Facebook's Moves - OAuth XSS

10:33 AM

Its been a while since I have blogged. I have since became a twitter person. mostly reading peoples findings.

Anyway, this is going to be a short post about causing an XSS on Moves. As many of you might know, Moves (moves-app) is a part of Facebook's Bug Bounty program.


OAuth - for those of you who dont know, is an open standard for authorization. OAuth provides client applications a 'secure delegated access' to server resources on behalf of a resource owner. It specifies a process for resource owners to authorize third-party access to their server resources without sharing their credentials.

Many big sites like Facebook, Google, Twitter and Dropbox use it to share specific access from a user to third-parties.
In http://dev.moves-app.com/ developers can create their Moves application(s) by using OAuth 2.0. meaning, by simply creating an application with redirect_uri, the thirdparty can get access to Moves profiles with the provided scope (location, access, read/write...).

The part that caused the XSS is the redirect_uri, they have blacklisted certain schemes from being added. forexample, I can't add "javascript://", "data:" and other protocols to the redirection url for the application I am creating.

If you notice carefully, those aren't the only dangerous schemes when it comes to script execution. for example, using "vbscript://" was possible. but due to the unlikely conditions that the user have to use an older version of Internet Explorer to get that executed, that was almost a dead end.

Bypassing Filter

As you might know, blacklisting may not be the right solution when it comes to XSS.

Things we know,:
it will expect either http or http(s)
schemes need to contain protocols. (://)

using dAta:// and jAvaScRipT:// worked with http(s?):// following them. because the regex wasn't checking for case sensitivity/i.

so redirect_uri=jaVaScrIpt://alert(0);//http:// is an ideal payload. because http will be treated as a comment.

However, there are no known payloads that will execute a script after using the data:// scheme like that, an ideal payload would be something like data:text/html;<script>alert(0)</script> but that wasn't possible.

Next is javascript, using javascript://alert(0) is also not an option, considering javascript will treat parts following it as a comment. turns out we can use newlines and breaks to cause script execution. so javascript://%0Aalert(0)//http:// works fine and causes that alert() we all love to see.

<a href="javascript://%0Aalert(0)//http://">Click</a>

works fine. but only in the <a>nchor context. but not in the redirection.
so Location: javascript:anything() actually doesn't work (just became aware of this because @filedescriptor mentioned it, I had no clue)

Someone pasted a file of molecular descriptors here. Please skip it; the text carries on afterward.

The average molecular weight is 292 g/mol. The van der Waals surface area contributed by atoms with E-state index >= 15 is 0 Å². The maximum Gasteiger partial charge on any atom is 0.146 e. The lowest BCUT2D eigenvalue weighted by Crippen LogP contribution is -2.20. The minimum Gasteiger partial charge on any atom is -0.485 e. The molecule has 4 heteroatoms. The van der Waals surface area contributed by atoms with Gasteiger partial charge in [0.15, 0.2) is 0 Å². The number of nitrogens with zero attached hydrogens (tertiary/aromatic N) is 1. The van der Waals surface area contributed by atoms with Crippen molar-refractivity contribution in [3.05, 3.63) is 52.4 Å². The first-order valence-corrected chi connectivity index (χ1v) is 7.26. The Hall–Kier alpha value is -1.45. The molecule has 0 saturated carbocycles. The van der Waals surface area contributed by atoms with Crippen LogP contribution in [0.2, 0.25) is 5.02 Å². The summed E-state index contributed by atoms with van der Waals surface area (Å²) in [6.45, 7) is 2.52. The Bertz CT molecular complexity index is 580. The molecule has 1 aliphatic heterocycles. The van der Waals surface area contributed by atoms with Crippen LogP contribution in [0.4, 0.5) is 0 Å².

However, data:// schemes work fine. so data:// is our ideal payload. but turns out the :// isn't actually mandatory, because the http:// following in the comments can help within.

Ideal solution: daTa:text/html:base64,PHNjcmlwdD5hbGVydCgnWFNTJyk8L3NjcmlwdD4K#http://

Errors. Errors eveywhere. Solution: URL encoding.

Simply by encoding the URL it is possible to get a working payload,

Final solution: daTa:text/html%3Bbase64,PHNjcmlwdD5hbGVydCgnWFNTJyk8L3NjcmlwdD4K%23

PoC: https://api.moves-app.com/oauth/v1/authorize?response_type=code&client_id=2KQ3D5coba76A5eg42mlu3L3Kd3btEeS&scope=location&redirect_uri=daTa:text/html%3Bbase64,PHNjcmlwdD5hbGVydCgnWFNTJyk8L3NjcmlwdD4K%23http://


UPDATE: Abdellah mentioned this can be exploited automatically using a well known OAuth misconfig. simply changing the "scope" to unknown, an error will be triggered that will force an error redirection to the redirect_uri (which in this case is the malicious paylaod). so this should work fine:
or, moves will exploit its ownself for us, with no user-interaction whatsoever. here is the secrete:

If no user-interaction is occured, moves will redirect to the redirect_uri in 9 seconds. and we simply set our malicious script as a redirect_uri and send that user to that page, even if he doesn't do anything, the exploit will trigger it self in 9 seconds. awesome!

simply by embedding the authorization url in an iframe or img tag, any moves user should be exploitable. here is a video demonstrating it:



24 November 2015 - Initial Discovery
2 December 2015 - Report
8 December 2015 - More data sent.
9 December 2015 - Escalated by Facebook
10 December 2015- Patch
10 December 2015 - Fix Confirmation

You Might Also Like


  1. This comment has been removed by a blog administrator.

  2. Another interesting articles,these information really worth saying, i think you are master of the content and get new more information after refer that post.

    digital marketing training

    1. Hi, Great.. Tutorial is just awesome..It is really helpful for a newbie like me.. I am a regular follower of your blog. Really very informative post you shared here. Kindly keep blogging. If anyone wants to become a Front end developer learn from Javascript Training in Chennai . or Javascript Training in Chennai. Nowadays JavaScript has tons of job opportunities on various vertical industry. JavaScript Training in Chennai

  3. Thanks for sharing this unique and informative content which provided me the required information.
    selenium training in chennai

  4. I would like to suggest that you stick with the ultimate Forex broker.

  5. It is amazing and wonderful to visit your site.Thanks for sharing this information,this is useful to me...
    Android Training in Chennai
    Ios Training in Chennai

  6. Really an amazing post..! By reading your blog post i gained more information.


Note: Only a member of this blog may post a comment.